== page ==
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When the results of Tuesday night’s municipal election came in, Terry Blake and Thor Christianson started out in front, and stayed there for the rest of the night. It appears they will fill the two open seats on Sitka’s Assembly in the term ahead.


Of the four assembly candidates, Blake brought in the most votes Tuesday night, with 30 percent, followed by Christianson’s 27 percent.

This was Blake’s first run for office in Sitka. During the campaign he said he’d focus on small business, improve programs to boost tourism, and pursue entrepreneurs who can produce year-round employment.


Tuesday night, as the results became clearer, he thanked his supporters for helping him through the campaign.


“I knew that I had a lot of competition, especially with Mr. Ozment, and Mr. Christianson, and Michelle,” Blake said. “I know that there are people that really love them in the community and I felt like I really had my hands full through this whole campaign.”


Christianson served on the Assembly from 1998 until 2004. He said he wants to make it easier for citizens and businesses to deal with city hall, and that local government is expanding too quickly. Christian says he's ready to get to work.”

“I think we'll manage to work together pretty well,” he said. “We've got some diverse views, but I think everybody on the Assembly now is willing to listen and work. I'm hoping we have, at least some of the time, some 7-0 or 6-1 votes. If you have a lot of 3-4 votes it's kind of rough.”


Incumbent Jack Ozment lost his seat last night. He brought in 23 percent of the vote, which put him in third place.

“Well, it certainly didn't turn out like I expected,” he said. “As a matter of fact, it's kind of the reverse from what I expected. I have a problem trying to decide what the voters concerns were that led them to these decisions.”

Michelle Putz earned 19 percent.  Putz has been a vocal advocate for many causes in Sitka in the past, and she says that won’t change, despite her fourth-place finish on Tuesday.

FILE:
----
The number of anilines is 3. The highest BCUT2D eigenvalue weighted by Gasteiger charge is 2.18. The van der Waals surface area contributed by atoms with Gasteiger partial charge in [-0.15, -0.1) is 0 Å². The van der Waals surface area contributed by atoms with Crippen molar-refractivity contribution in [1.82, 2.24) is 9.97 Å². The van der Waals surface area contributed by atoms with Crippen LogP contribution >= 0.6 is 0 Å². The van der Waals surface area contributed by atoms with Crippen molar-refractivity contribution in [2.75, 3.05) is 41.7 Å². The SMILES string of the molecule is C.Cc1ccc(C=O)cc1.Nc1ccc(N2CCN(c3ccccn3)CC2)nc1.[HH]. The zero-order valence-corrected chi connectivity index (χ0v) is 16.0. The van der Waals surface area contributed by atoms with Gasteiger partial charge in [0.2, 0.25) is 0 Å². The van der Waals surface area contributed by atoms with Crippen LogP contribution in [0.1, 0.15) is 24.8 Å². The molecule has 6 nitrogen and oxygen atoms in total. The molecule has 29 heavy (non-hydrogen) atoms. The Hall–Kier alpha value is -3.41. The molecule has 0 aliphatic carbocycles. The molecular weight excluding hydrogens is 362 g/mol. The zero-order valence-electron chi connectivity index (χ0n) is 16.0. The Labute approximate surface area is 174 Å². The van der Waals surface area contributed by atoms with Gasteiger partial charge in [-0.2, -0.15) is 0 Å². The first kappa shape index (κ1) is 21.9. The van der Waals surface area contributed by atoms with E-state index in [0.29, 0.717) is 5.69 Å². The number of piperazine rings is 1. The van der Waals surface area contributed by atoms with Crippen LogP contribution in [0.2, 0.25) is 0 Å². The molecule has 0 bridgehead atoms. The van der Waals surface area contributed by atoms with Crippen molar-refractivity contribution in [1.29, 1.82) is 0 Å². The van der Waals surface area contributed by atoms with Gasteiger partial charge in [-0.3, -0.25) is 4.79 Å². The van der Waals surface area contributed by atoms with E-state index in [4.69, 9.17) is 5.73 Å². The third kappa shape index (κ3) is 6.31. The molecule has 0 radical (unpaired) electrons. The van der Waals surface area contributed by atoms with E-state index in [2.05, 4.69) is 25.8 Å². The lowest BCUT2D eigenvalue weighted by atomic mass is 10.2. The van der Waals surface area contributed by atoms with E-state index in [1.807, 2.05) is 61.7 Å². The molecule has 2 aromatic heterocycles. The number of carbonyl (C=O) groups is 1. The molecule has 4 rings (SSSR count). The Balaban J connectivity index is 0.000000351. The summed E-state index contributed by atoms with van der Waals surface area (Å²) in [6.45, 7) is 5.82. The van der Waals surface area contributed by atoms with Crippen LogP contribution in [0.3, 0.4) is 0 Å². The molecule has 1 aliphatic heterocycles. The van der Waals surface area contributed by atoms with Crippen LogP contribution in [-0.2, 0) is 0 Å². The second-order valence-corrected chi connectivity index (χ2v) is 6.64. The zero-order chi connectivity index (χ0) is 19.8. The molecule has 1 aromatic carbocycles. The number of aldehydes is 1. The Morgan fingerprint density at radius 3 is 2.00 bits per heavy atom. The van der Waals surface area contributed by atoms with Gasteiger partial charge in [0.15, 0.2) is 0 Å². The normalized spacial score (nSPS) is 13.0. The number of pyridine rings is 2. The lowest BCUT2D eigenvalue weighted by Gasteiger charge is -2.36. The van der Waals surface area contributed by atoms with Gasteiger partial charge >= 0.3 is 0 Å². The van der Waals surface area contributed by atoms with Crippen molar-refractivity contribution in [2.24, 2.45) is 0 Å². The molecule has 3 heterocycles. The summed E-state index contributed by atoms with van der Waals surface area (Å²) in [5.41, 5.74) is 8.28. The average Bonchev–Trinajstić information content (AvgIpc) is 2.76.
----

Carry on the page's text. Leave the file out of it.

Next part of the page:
“And I certainly intend to keep volunteering and helping out because Sitka is a great community,” she said, “and it deserves all the help it can get from every citizen in the town.”


Despite coming in third in Tuesday night’s vote, Ozment could still return to the Assembly. He trails Christianson by 160 votes, and there are nearly 600 absentee ballots waiting to be counted. Another possible scenario is Cheryl Westover’s election as mayor. The Assembly would then need to appoint someone to fill Westover’s Assembly term, and while there’s no requirement, past assemblies have looked to the next-highest vote-getter in similar situations.


The mayoral election is not yet a sure thing. Westover has 51 percent of the vote to John Stein’s 49 percent.


“I certainly can’t claim victory,” Westover said. “I think there are too many absentee votes out there, and I think it will come down to Monday’s absentee count.”


Just 61 votes separate the two candidates. The absentee and questioned ballots are so many that they basically comprise another precinct. But John Stein isn’t so sure the absentee and questioned ballots will make a difference.


“We sort of have to wait until Monday, I guess,” Stein said. “But generally, the trends don’t change, so we’ll see what happens.”


Those absentee and questioned ballots – again, nearly 600 of them – will be counted October 11th at 11 a.m. inside Harrigan Centennial Hall.

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